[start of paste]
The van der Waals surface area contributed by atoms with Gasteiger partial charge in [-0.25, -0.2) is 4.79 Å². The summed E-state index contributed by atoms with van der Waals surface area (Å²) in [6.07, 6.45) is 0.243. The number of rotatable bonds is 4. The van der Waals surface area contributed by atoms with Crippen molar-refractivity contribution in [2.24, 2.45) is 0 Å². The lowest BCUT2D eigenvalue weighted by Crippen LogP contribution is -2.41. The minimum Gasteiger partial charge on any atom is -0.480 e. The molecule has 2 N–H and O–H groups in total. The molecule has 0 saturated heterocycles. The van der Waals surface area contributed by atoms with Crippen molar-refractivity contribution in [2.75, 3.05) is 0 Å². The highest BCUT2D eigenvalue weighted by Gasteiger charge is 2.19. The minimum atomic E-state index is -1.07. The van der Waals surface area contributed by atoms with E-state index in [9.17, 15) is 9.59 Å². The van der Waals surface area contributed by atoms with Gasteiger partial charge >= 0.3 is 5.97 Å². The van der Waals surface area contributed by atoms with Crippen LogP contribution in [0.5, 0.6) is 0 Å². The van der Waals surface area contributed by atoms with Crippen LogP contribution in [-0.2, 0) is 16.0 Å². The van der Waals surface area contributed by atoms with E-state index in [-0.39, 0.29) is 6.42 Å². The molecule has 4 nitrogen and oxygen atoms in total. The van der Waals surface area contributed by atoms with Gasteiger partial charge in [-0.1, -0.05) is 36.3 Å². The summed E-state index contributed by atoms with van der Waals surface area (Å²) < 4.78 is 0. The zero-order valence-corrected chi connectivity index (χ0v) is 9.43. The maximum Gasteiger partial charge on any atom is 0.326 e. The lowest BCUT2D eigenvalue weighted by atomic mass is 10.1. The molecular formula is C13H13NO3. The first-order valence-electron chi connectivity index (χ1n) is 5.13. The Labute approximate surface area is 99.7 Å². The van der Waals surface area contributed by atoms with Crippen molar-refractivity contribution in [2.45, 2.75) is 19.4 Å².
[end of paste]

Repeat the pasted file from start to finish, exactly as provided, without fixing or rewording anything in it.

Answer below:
The van der Waals surface area contributed by atoms with Gasteiger partial charge in [-0.25, -0.2) is 4.79 Å². The summed E-state index contributed by atoms with van der Waals surface area (Å²) in [6.07, 6.45) is 0.243. The number of rotatable bonds is 4. The van der Waals surface area contributed by atoms with Crippen molar-refractivity contribution in [2.24, 2.45) is 0 Å². The lowest BCUT2D eigenvalue weighted by Crippen LogP contribution is -2.41. The minimum Gasteiger partial charge on any atom is -0.480 e. The molecule has 2 N–H and O–H groups in total. The molecule has 0 saturated heterocycles. The van der Waals surface area contributed by atoms with Crippen molar-refractivity contribution in [2.75, 3.05) is 0 Å². The highest BCUT2D eigenvalue weighted by Gasteiger charge is 2.19. The minimum atomic E-state index is -1.07. The van der Waals surface area contributed by atoms with E-state index in [9.17, 15) is 9.59 Å². The van der Waals surface area contributed by atoms with Gasteiger partial charge >= 0.3 is 5.97 Å². The van der Waals surface area contributed by atoms with Crippen LogP contribution in [0.5, 0.6) is 0 Å². The van der Waals surface area contributed by atoms with Crippen LogP contribution in [-0.2, 0) is 16.0 Å². The van der Waals surface area contributed by atoms with E-state index in [-0.39, 0.29) is 6.42 Å². The molecule has 4 nitrogen and oxygen atoms in total. The van der Waals surface area contributed by atoms with Gasteiger partial charge in [-0.1, -0.05) is 36.3 Å². The summed E-state index contributed by atoms with van der Waals surface area (Å²) < 4.78 is 0. The zero-order valence-corrected chi connectivity index (χ0v) is 9.43. The maximum Gasteiger partial charge on any atom is 0.326 e. The lowest BCUT2D eigenvalue weighted by atomic mass is 10.1. The molecular formula is C13H13NO3. The first-order valence-electron chi connectivity index (χ1n) is 5.13. The Labute approximate surface area is 99.7 Å². The van der Waals surface area contributed by atoms with Crippen molar-refractivity contribution in [2.45, 2.75) is 19.4 Å².